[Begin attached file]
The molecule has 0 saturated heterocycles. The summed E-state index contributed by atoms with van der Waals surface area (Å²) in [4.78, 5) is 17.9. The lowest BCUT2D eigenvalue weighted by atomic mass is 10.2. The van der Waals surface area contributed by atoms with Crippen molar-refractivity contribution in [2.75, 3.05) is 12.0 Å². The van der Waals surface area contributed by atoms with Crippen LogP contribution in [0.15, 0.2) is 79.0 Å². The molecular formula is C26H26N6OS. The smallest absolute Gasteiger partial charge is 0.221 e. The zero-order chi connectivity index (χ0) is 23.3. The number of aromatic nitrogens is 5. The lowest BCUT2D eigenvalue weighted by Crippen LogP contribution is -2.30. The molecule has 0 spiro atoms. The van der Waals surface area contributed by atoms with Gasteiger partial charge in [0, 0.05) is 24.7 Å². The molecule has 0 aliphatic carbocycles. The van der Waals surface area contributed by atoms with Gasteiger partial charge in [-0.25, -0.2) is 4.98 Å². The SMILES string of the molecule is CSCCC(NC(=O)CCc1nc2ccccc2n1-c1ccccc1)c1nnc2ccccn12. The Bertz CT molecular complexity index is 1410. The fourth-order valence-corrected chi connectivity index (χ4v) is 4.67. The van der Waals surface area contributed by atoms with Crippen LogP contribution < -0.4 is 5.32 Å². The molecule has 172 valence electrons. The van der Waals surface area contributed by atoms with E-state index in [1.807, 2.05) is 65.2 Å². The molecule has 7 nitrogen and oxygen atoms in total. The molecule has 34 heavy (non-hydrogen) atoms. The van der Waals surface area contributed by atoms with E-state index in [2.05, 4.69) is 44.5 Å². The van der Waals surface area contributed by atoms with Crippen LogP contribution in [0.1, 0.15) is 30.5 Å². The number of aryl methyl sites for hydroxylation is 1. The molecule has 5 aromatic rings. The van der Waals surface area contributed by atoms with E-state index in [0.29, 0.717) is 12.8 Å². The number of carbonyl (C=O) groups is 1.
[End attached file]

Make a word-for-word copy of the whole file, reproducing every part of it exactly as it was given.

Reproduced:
The molecule has 0 saturated heterocycles. The summed E-state index contributed by atoms with van der Waals surface area (Å²) in [4.78, 5) is 17.9. The lowest BCUT2D eigenvalue weighted by atomic mass is 10.2. The van der Waals surface area contributed by atoms with Crippen molar-refractivity contribution in [2.75, 3.05) is 12.0 Å². The van der Waals surface area contributed by atoms with Crippen LogP contribution in [0.15, 0.2) is 79.0 Å². The molecular formula is C26H26N6OS. The smallest absolute Gasteiger partial charge is 0.221 e. The zero-order chi connectivity index (χ0) is 23.3. The number of aromatic nitrogens is 5. The lowest BCUT2D eigenvalue weighted by Crippen LogP contribution is -2.30. The molecule has 0 spiro atoms. The van der Waals surface area contributed by atoms with Gasteiger partial charge in [0, 0.05) is 24.7 Å². The molecule has 0 aliphatic carbocycles. The van der Waals surface area contributed by atoms with Gasteiger partial charge in [-0.25, -0.2) is 4.98 Å². The SMILES string of the molecule is CSCCC(NC(=O)CCc1nc2ccccc2n1-c1ccccc1)c1nnc2ccccn12. The Bertz CT molecular complexity index is 1410. The fourth-order valence-corrected chi connectivity index (χ4v) is 4.67. The van der Waals surface area contributed by atoms with Crippen LogP contribution < -0.4 is 5.32 Å². The molecule has 172 valence electrons. The van der Waals surface area contributed by atoms with E-state index in [1.807, 2.05) is 65.2 Å². The molecule has 7 nitrogen and oxygen atoms in total. The molecule has 34 heavy (non-hydrogen) atoms. The van der Waals surface area contributed by atoms with E-state index in [2.05, 4.69) is 44.5 Å². The van der Waals surface area contributed by atoms with Crippen LogP contribution in [0.1, 0.15) is 30.5 Å². The number of aryl methyl sites for hydroxylation is 1. The molecule has 5 aromatic rings. The van der Waals surface area contributed by atoms with E-state index in [0.29, 0.717) is 12.8 Å². The number of carbonyl (C=O) groups is 1.